Your Chudleigh ancestor may not be in the Anglican churchyard. Burials may have taken place in;

  •  The Church itself, marked by a memorial or floor stone.
  •  Overseas, but marked by a memorial.
  •  The Baptist graveyard (now a private garden).
  •  The Free Church graveyard (previously Congregationalist and U.R.C., and now the site of a playgroup)
  •  After 1880 most burials took place in the cemetery.
  •  There is some doubt about where Catholics were buried prior to 1880, although some are in Chudleigh churchyard.
  • The Methodist church did not have a graveyard and its members were buried in the Anglican churchyard.

We have attempted to record the burials for all these sites, surveying the remaining gravestones and researching burial registers and church records. We are especially indebted to Roger Brandon and Steve Coombs of the Chudleigh History Group for so much of this work. We hope that the links below will enable you to find your ancestor. Chudleigh Church and Chudleigh History Group are happy to search their records for you.

Please feel free to contact us at:

To access the CHUDLEIGH CHURCH GRAVEYARD survey click GRAVES SPREADSHEET (public) This is a searchable spreadsheet – please read the Instructions tab before proceeding. If you cannot visit we can often supply a photograph.


For an index of personal and place names for INTERIOR MEMORIALS AND STAINED GLASS WINDOWS please click here This is the index to the Stained Glass Window and Memorial Trail which is available at the back of the church, and duplicates some of the information in the Memorial spreadsheet above.

For the BAPTIST AND FREE CHURCH GRAVES & MEMORIALS the following links will take you to the relevant section on the History Group website – or  This website contains a wealth of information about the town and its inhabitants, – use the ‘Articles‘ button at the top of the page.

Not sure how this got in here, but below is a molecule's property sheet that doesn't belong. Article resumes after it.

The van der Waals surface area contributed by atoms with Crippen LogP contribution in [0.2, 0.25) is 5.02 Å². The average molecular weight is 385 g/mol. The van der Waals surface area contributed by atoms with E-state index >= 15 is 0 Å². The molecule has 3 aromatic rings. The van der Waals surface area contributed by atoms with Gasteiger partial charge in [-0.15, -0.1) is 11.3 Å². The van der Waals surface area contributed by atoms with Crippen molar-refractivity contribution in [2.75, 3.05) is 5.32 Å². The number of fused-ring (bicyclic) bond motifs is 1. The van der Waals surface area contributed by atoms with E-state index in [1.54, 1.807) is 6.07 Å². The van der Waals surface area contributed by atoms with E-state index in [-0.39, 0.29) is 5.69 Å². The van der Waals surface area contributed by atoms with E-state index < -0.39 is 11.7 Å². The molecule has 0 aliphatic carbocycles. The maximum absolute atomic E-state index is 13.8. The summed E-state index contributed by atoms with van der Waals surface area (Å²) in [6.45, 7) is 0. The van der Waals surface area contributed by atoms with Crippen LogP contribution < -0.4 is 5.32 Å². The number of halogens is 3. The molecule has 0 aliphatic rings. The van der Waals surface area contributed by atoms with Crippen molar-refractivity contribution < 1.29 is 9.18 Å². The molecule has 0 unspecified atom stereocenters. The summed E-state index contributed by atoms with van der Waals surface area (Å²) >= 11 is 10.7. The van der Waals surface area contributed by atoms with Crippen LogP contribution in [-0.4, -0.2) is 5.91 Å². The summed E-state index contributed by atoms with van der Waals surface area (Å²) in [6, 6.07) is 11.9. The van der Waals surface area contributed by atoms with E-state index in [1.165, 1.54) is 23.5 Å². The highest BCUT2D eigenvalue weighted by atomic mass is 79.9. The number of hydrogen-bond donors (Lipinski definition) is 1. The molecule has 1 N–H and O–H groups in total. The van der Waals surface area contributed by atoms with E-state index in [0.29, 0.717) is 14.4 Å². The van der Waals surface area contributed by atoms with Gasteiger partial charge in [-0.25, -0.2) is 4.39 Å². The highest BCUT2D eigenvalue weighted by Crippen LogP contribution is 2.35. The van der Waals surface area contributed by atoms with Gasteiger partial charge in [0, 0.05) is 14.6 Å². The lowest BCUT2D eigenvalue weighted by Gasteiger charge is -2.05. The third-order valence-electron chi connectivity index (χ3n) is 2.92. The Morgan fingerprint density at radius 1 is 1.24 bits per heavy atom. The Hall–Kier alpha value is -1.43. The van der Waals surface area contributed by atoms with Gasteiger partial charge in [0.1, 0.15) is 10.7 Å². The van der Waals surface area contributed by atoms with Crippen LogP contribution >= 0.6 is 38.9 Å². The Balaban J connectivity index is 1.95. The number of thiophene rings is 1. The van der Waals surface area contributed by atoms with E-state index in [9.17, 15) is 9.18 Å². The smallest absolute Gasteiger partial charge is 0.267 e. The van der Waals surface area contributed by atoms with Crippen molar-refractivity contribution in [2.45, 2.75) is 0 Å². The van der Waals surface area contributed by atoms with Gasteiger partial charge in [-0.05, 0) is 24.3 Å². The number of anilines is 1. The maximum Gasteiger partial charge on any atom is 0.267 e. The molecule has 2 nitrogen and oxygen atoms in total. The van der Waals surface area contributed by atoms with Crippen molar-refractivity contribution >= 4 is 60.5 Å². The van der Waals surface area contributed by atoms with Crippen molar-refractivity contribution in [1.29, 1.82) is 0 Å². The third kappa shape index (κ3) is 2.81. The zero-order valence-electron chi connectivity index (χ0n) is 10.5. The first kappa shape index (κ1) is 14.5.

For enquiries about burials in THE CEMETERY (after 1880) contact the Town Clerk’s office via the Town Council website: or e-mail

If you find your relative but are unable to visit the cemetery we may be able to photograph the grave for you. Please feel free to contact us at:

Good luck with your search. Even if you don’t need our help we would like to hear how you got on

Latest Graves Information

Now that we have most of the graves on a spreadsheet, we can search the data in various ways. One is to list the deceased by age. There is a span of all ages, from infants up to Richard Stamp who died at 98. The information does not reflect trends in Chudleigh as the poorest, and therefore the shortest lived, rarely had headstones. It is clear, however, that the middle classes in the town were far from immune to infant and child death.

Typical is the stone of the Latham family. Thomas died in 1828 aged 12, and his brothers and sisters James, Mary and June died in infancy. The stone also records three other Latham females (without ages), but it is not clear whether they were siblings. The devastation that befell this family is only too common and other stones tell more harrowing tales.

Mary Wright was wife of William, part of a dynasty of respected maltsters in Chudleigh. She died at the age of 37 in 1815. The gravestone simply records that nearby are buried five of their children, but we have not located the graves.

The Ellis tomb is a fine granite cross on a square base. Each side records a child’s death; Alice died in 1859 aged 3 weeks, Agnes died in 1870 aged 7 months followed twelve day